In this context, I believe it is of paramount importance to choose one or two concrete simple use cases to guide you and help define in detail what a minimum implementation for the module should look like. In my opinion, this alone would already be a very interesting scope for a first grant.

That being said, I’d like to also call your attention to how this module could fit into the broader ecosystem. In fact, although many DApps will probably not use features like interest rates and lending, virtually all applications need a wallet of sorts to hold user balances and process deposits, transfers and withdrawals. For that matter, we will soon be putting forth a more general proposal to specify these basic wallet functionalities: the idea is to set some standards to allow front-end UIs and other components to interact with any DApp that follows the same specification. For example, these UIs would be capable of sending inspect requests to query the user’s balance in any such DApp, or of sending an input to request an asset withdrawal.

In the context of your proposal, this would simply mean that your module should adhere to these standards, meaning for instance that the input payload that the DApp expects for requesting a withdrawal would follow that specification.

As a reference, the current plan for that direction is being discussed in this Discord thread. We will soon post there more concrete ideas about the wallet standards specification.


This is a derivative to what I believe Milton is referring to here:

We would like to work out a proposal for standardized component development. Since we are going to be building a component without any specific technical guidelines, we thought that we could prepare a set of rules while at it and open discussion in the community.

in my opinion the above adds to the developer ecosystem, re:

I also feel like I have to disagree with your statement:

Maybe the banking word is misleading. When I think of components, I go for something more abstract and reusable. The component would have generic methods that could fit many use cases. How about “In-dapp accounts and balancing module”. Does this sound more reusable?. This would cover p2p payments, and settling scores, and whereas the module could indeed evolve into:

This component would also cover simpler use cases, like marketplaces, for example.
That being said, @erick.demoura please find those two sequence diagrams as a starting point.

  1. Setting up an account with a deposit:

  2. Interaction between 2 accounts. Please notice the loop and the concept of withdrawal via voucher. A voucher can be a summary of multiple transactions between accounts.

Any marketplace example:

  1. You make one deposit into your community marketplace (clothing for instance),
  2. You make multiple transactions, back and forth, i.e. selling, buying, exchanging
  3. You make only 1 withdrawal

The implementation above could also be used for a shopping cart, for instance. Moreover, many current web2 applications use similar balancing for, i.e. marketing campaigns. You can top up an account with a i.e. money transfer or via a voucher from a marketing campaign, for instance. This voucher enables you to trade and exchange goods without actually adding the funds. You can also use means from your account to, i.e. boost your items (if we are in a marketplace context).

Redefining proposal in the spirit of the lean approach:

Milestone 1: Poc of account transactions

  • Duration: [2 months]
  • Deliverables:
  1. Database Design,
  2. Complete list of methods
  3. Architecture and Documentation with Use Cases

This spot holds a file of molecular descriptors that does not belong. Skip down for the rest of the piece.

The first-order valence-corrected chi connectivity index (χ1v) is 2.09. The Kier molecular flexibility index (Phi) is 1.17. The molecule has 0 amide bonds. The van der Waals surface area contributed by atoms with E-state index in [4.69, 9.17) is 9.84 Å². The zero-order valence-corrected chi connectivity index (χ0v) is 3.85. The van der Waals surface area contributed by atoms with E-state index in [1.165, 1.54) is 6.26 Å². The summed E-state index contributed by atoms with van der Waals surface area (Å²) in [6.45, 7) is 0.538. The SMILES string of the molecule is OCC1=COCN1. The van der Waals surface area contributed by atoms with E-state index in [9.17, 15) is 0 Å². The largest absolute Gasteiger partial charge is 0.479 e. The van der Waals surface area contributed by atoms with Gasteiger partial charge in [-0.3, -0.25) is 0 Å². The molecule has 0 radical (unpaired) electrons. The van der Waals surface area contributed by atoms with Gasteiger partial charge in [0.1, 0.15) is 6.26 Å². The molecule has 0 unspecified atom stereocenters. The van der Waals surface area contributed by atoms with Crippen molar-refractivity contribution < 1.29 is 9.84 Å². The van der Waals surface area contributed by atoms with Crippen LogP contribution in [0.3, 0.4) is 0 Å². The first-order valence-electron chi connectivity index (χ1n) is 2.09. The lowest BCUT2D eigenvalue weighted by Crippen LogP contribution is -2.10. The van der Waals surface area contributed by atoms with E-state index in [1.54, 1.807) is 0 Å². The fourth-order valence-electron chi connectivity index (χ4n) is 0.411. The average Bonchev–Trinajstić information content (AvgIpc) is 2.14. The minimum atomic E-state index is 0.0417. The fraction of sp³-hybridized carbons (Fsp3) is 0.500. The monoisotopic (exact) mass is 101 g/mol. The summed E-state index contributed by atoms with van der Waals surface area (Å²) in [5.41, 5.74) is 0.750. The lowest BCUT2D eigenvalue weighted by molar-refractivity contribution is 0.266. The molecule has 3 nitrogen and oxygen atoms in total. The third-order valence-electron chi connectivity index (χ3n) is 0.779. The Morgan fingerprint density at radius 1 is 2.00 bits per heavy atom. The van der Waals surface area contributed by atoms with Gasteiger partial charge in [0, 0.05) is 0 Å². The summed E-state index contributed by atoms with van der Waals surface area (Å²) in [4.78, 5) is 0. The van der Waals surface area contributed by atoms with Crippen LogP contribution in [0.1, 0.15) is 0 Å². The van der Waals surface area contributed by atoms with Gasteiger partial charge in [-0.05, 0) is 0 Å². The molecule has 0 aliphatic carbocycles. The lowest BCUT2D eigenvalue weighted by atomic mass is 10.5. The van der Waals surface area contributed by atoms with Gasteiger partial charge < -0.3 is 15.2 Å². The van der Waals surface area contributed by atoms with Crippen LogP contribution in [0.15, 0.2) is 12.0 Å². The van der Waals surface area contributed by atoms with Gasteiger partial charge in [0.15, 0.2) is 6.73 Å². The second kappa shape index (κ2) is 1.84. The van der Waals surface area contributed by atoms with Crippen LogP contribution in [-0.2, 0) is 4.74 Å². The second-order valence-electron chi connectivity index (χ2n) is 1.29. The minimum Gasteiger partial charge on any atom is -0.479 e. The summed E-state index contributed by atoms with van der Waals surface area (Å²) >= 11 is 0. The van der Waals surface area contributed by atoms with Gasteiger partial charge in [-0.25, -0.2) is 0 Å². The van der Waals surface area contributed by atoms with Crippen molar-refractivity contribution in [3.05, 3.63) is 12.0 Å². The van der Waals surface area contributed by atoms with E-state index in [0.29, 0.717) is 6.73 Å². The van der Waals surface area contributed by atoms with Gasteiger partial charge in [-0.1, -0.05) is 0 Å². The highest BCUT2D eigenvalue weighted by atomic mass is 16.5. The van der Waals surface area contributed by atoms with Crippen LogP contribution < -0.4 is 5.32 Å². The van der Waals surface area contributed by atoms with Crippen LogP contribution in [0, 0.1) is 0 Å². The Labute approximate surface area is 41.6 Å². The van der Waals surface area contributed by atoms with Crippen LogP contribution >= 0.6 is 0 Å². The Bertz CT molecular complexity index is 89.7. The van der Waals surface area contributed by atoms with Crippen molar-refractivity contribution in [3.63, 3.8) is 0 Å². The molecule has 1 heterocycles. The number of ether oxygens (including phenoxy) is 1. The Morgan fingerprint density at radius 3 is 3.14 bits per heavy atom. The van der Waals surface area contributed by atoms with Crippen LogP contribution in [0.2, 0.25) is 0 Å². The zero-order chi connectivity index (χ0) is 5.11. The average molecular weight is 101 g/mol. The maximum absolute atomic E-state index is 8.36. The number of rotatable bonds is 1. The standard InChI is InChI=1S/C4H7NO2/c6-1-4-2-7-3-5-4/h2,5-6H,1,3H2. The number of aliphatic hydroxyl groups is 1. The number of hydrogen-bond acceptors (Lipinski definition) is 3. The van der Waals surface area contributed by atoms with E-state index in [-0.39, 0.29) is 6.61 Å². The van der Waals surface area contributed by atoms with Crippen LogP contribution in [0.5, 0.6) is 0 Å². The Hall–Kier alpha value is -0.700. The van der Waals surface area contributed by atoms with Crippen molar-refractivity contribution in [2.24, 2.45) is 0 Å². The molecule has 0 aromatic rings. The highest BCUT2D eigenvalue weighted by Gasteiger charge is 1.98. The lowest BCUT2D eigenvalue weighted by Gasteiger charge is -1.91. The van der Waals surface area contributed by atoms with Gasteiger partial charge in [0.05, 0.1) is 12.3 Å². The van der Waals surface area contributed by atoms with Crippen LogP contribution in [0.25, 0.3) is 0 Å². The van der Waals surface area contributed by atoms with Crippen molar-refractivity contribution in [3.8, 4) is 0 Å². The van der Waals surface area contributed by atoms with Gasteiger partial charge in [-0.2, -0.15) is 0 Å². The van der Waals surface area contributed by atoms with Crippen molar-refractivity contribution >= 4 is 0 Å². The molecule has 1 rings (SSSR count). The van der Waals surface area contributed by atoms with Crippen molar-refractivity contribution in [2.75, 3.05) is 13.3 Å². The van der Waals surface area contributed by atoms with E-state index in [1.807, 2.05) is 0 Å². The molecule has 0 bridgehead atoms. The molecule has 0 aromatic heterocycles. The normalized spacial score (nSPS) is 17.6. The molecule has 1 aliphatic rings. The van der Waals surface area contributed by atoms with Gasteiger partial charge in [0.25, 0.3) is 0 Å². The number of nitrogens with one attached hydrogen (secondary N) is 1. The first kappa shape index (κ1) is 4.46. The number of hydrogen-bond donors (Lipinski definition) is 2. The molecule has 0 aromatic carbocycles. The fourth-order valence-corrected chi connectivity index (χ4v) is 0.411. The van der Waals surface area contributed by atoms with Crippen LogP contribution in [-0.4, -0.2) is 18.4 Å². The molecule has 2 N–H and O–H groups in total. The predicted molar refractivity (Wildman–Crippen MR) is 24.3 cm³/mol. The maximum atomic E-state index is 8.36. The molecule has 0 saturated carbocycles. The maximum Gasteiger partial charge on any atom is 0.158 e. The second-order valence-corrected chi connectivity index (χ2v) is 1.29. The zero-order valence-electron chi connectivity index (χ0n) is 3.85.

4. Working ledger,
  5. Guides, how-tos
  6. Testing Report, with all test cases
  7. Example dapp with running source code
  • Funds request (USD) for milestone 2: 11 550 [210H x 55USD]

The dapp would implement the sequence diagrams with a simple GUI as proof of concept. Depending on how development goes, we would prepare 1 - 3 use cases of the component in different settings, possibly different methods.

  1. Marketplace,
  2. Simple Banking,
  3. Game (points scoring)

PS. can only mention two users per post since I’m a new user

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Hello there!

We would like to work out a proposal for standardized component development. Since we are going to be building a component without any specific technical guidelines, we thought that we could prepare a set of rules while at it and open discussion in the community.

Yes, we should have standards both for wallet operations and components in general! We have put forth some ideas in the Discord thread mentioned before, and the current proposed specs are in this Git repository. It would be great if you would be interested in discussing, criticizing, and evolving these ideas, and using them in some experimental applications. If that is in line with what you are proposing, then we are on the same page here!

Btw, the current spec is already being partially exercised in this experimental DApp, written in Typescript. Some additional details, such as the routing issue, can be found in the Discord thread.

So, just to be clear, I see different “levels” of work here:

  1. To discuss and refine wallet standards in the context of a more general framework, which would allow us to boost reusage of DApp components (e.g., a front-end wallet component that can be used to manage funds in any compliant DApp).

  2. To implement compliant DApp components, both in the front-end and in the back-end. For the back-end, this would involve an implementation to store account balances, for instance in a database. For the front-end, this could involve the implementation of a JS component for wallet operations. These components would naturally be already a bit more opinionated, implemented in a specific language, etc.

  3. To write some experimental applications to exercise (2), as you suggested

Do you agree with this view? Please feel free to interact on Discord too!

One more thing: for items (2) and (3) above, do you have any specific language that you would prefer to use for the back-end software?